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Schrems II

Schrems II refers to a European Court of Justice case verdict. The case concerns a lawsuit brought to the Court by the Irish Data Protection Authority. The case is based on a complaint from the Austrian citizen, Maximillian Schrems.

What is Schrems II?

Schrems II refers to a European Court of Justice case verdict. The case concerns a lawsuit brought to the Court by the Irish Data Protection Authority. The case is based on a complaint from the Austrian citizen, Maximillian Schrems.

The complaint concerned the transfer of his personal data from Facebook Ireland to the company’s parent company Facebook Inc. Schrems argued that Facebook Inc. did not sufficiently protect his data. He also argued that the transfer was in breach of his EU rights as the law enforcement authorities in the U.S. had access to his and other Facebook user’s data.

Facebook Ireland previously used the so-called Safe Harbor Agreement as a basis for transfers. The Safe Harbor Agreement is an agreement between the EU and U.S. on the requirements of data transfers between the two.

Still, following the European Court of Justice’s rejection of the Safe Harbor Agreement by the Schrems I judgment, Facebook Ireland switched to using the EU Commission’s Standard Contractual Clauses (SCCs) and the new Privacy Shield decision as a basis for transferring data.

In July 2020, the Court of Justice of the European Union decided to invalidate the Privacy Shield and called into question the SCCs for transfers of personal data. This verdict came to be known as “Schrems II.”

After the decision, the European Commission decided to renew the SCCs. This means companies have to be more aware of transferring personal data to non-EU third parties. Each data transfer from the EU to vendors outside the EU should be internally assessed beforehand and based on the new SCCs.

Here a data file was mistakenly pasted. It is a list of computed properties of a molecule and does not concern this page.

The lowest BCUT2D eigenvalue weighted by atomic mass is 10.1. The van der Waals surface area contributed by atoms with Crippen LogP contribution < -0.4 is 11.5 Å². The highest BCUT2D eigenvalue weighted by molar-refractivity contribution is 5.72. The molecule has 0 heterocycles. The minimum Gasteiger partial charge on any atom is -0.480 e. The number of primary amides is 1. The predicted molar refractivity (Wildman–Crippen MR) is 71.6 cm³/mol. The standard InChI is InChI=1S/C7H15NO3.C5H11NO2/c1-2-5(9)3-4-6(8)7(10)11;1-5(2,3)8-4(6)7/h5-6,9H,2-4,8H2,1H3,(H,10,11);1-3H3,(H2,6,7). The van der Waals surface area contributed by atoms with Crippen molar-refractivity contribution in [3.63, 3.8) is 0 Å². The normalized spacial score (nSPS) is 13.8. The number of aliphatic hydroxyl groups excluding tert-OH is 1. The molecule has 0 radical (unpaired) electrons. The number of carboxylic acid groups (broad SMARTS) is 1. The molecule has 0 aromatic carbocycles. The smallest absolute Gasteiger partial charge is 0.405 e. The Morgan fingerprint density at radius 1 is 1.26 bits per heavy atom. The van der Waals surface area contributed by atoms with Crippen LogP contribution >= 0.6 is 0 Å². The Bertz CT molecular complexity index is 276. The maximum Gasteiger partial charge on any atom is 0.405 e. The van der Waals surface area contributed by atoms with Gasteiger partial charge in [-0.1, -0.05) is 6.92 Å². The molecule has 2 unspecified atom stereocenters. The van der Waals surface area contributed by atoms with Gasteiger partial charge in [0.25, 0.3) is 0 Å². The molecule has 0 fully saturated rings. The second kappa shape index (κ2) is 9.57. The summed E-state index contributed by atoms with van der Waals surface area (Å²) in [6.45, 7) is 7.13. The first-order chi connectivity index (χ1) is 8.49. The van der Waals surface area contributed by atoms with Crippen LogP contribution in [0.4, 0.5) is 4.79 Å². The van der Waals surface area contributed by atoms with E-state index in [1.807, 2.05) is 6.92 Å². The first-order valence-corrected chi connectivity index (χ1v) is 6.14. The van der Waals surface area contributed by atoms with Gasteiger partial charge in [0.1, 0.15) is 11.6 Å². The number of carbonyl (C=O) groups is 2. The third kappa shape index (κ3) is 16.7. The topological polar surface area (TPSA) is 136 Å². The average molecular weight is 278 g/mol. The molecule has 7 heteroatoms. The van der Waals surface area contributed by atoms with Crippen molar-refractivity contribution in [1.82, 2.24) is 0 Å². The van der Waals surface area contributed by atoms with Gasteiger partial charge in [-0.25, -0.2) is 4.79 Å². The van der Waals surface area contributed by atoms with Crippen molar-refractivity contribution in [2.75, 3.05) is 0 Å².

Why is Schrems II important?

The Schrems II verdict is essential because the Court of Justice declared that companies must ensure sufficient protection when data is sent outside the EU. For EU companies overall, this means to know who your data processors abroad are and what security steps they take to ensure that data is well protected.

What can companies do in regards to Schrems II?

Most importantly, companies that transfer data outside the EU must make sure the companies processing the data ensure the necessary data protection. The renewed SCCs with which companies have to comply can be found on the official website of the EU Commission.

Additionally, it is required that companies can prove that their vendors and subprocessors outside of the EU are compliant. This is, unfortunately, a very time-consuming task since vendors and subprocessors often change their information. Furthermore, extracting new information takes emailing back and forth, usually days at a time.

Introducing Openli’s Privacy Hub

Fortunately, if your company uses vendors and subprocessors, you can find all necessary information about their data protection procedures on the Privacy Hub.

Such information includes the legal basis for transferring data outside the EU, their data impact statements, and what they have done regarding Schrems II. And the best part is that Openli regularly updates this information, so you don’t have to do anything; just relax and focus on aspects essential to your business.

You can also add personalized notes, upload your pre-existing policies and contracts, and connect them to the Privacy Hub. As a result, your Data Protection Agreements and other agreements will always be up to date.

And if your vendors are currently not in the hub, let us know. We will collect all of the information from them on your behalf. In short, we do the work, and you enjoy the benefits.

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